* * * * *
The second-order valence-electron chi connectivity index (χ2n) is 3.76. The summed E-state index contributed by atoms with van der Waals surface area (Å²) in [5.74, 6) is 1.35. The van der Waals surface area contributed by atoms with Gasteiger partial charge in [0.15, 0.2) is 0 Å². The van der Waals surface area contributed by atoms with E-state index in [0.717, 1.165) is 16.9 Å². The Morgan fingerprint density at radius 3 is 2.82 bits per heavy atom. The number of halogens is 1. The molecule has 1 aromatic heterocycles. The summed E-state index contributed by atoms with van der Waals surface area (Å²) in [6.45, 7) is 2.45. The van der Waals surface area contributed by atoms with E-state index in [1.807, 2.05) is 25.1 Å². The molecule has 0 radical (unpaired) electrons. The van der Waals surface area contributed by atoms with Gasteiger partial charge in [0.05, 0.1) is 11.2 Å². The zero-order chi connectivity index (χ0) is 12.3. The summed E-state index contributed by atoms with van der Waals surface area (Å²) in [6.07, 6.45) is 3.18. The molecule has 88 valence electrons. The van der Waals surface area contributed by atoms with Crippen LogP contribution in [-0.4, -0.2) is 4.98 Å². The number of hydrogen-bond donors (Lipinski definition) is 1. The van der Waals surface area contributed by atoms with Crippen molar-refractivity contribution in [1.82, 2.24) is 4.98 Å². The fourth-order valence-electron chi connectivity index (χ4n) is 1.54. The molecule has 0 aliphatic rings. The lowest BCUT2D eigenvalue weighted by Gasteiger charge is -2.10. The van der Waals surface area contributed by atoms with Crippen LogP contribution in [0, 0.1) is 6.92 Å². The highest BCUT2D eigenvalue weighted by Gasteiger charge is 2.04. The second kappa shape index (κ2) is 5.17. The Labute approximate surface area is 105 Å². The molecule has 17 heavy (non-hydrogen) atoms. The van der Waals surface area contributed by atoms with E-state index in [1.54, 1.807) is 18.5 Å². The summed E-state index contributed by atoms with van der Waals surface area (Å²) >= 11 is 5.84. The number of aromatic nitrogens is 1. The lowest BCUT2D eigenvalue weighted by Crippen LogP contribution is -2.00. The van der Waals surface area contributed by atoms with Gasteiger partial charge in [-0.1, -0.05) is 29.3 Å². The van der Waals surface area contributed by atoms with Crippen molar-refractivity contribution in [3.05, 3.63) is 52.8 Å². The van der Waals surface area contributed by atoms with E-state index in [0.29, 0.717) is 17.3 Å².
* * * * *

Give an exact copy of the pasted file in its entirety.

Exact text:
The second-order valence-electron chi connectivity index (χ2n) is 3.76. The summed E-state index contributed by atoms with van der Waals surface area (Å²) in [5.74, 6) is 1.35. The van der Waals surface area contributed by atoms with Gasteiger partial charge in [0.15, 0.2) is 0 Å². The van der Waals surface area contributed by atoms with E-state index in [0.717, 1.165) is 16.9 Å². The Morgan fingerprint density at radius 3 is 2.82 bits per heavy atom. The number of halogens is 1. The molecule has 1 aromatic heterocycles. The summed E-state index contributed by atoms with van der Waals surface area (Å²) in [6.45, 7) is 2.45. The van der Waals surface area contributed by atoms with E-state index in [1.807, 2.05) is 25.1 Å². The molecule has 0 radical (unpaired) electrons. The van der Waals surface area contributed by atoms with Gasteiger partial charge in [0.05, 0.1) is 11.2 Å². The zero-order chi connectivity index (χ0) is 12.3. The summed E-state index contributed by atoms with van der Waals surface area (Å²) in [6.07, 6.45) is 3.18. The molecule has 88 valence electrons. The van der Waals surface area contributed by atoms with Crippen LogP contribution in [-0.4, -0.2) is 4.98 Å². The number of hydrogen-bond donors (Lipinski definition) is 1. The van der Waals surface area contributed by atoms with Crippen molar-refractivity contribution in [1.82, 2.24) is 4.98 Å². The fourth-order valence-electron chi connectivity index (χ4n) is 1.54. The molecule has 0 aliphatic rings. The lowest BCUT2D eigenvalue weighted by Gasteiger charge is -2.10. The van der Waals surface area contributed by atoms with Crippen LogP contribution in [0, 0.1) is 6.92 Å². The highest BCUT2D eigenvalue weighted by Gasteiger charge is 2.04. The second kappa shape index (κ2) is 5.17. The Labute approximate surface area is 105 Å². The molecule has 17 heavy (non-hydrogen) atoms. The van der Waals surface area contributed by atoms with E-state index in [1.54, 1.807) is 18.5 Å². The summed E-state index contributed by atoms with van der Waals surface area (Å²) >= 11 is 5.84. The number of aromatic nitrogens is 1. The lowest BCUT2D eigenvalue weighted by Crippen LogP contribution is -2.00. The van der Waals surface area contributed by atoms with Gasteiger partial charge in [-0.1, -0.05) is 29.3 Å². The van der Waals surface area contributed by atoms with Crippen molar-refractivity contribution in [3.05, 3.63) is 52.8 Å². The van der Waals surface area contributed by atoms with E-state index in [0.29, 0.717) is 17.3 Å².